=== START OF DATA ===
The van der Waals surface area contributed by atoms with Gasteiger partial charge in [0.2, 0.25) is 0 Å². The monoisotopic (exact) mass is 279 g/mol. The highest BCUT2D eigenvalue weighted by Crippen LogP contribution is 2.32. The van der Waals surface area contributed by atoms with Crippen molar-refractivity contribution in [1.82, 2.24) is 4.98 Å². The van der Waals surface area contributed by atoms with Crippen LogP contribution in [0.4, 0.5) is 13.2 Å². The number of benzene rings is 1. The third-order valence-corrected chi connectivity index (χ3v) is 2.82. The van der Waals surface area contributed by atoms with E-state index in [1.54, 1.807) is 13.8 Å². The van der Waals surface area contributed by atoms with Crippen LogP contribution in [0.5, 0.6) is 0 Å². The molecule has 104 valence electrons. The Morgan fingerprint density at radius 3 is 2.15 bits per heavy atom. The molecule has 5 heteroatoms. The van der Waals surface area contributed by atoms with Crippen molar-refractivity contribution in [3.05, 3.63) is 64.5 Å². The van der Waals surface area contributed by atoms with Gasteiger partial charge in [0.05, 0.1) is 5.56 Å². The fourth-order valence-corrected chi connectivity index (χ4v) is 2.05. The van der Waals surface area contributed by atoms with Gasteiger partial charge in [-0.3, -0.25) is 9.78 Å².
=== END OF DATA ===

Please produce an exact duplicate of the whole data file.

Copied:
The van der Waals surface area contributed by atoms with Gasteiger partial charge in [0.2, 0.25) is 0 Å². The monoisotopic (exact) mass is 279 g/mol. The highest BCUT2D eigenvalue weighted by Crippen LogP contribution is 2.32. The van der Waals surface area contributed by atoms with Crippen molar-refractivity contribution in [1.82, 2.24) is 4.98 Å². The van der Waals surface area contributed by atoms with Crippen LogP contribution in [0.4, 0.5) is 13.2 Å². The number of benzene rings is 1. The third-order valence-corrected chi connectivity index (χ3v) is 2.82. The van der Waals surface area contributed by atoms with E-state index in [1.54, 1.807) is 13.8 Å². The van der Waals surface area contributed by atoms with Crippen LogP contribution in [0.5, 0.6) is 0 Å². The molecule has 104 valence electrons. The Morgan fingerprint density at radius 3 is 2.15 bits per heavy atom. The molecule has 5 heteroatoms. The van der Waals surface area contributed by atoms with Crippen molar-refractivity contribution in [3.05, 3.63) is 64.5 Å². The van der Waals surface area contributed by atoms with Gasteiger partial charge in [0.05, 0.1) is 5.56 Å². The fourth-order valence-corrected chi connectivity index (χ4v) is 2.05. The van der Waals surface area contributed by atoms with Gasteiger partial charge in [-0.3, -0.25) is 9.78 Å².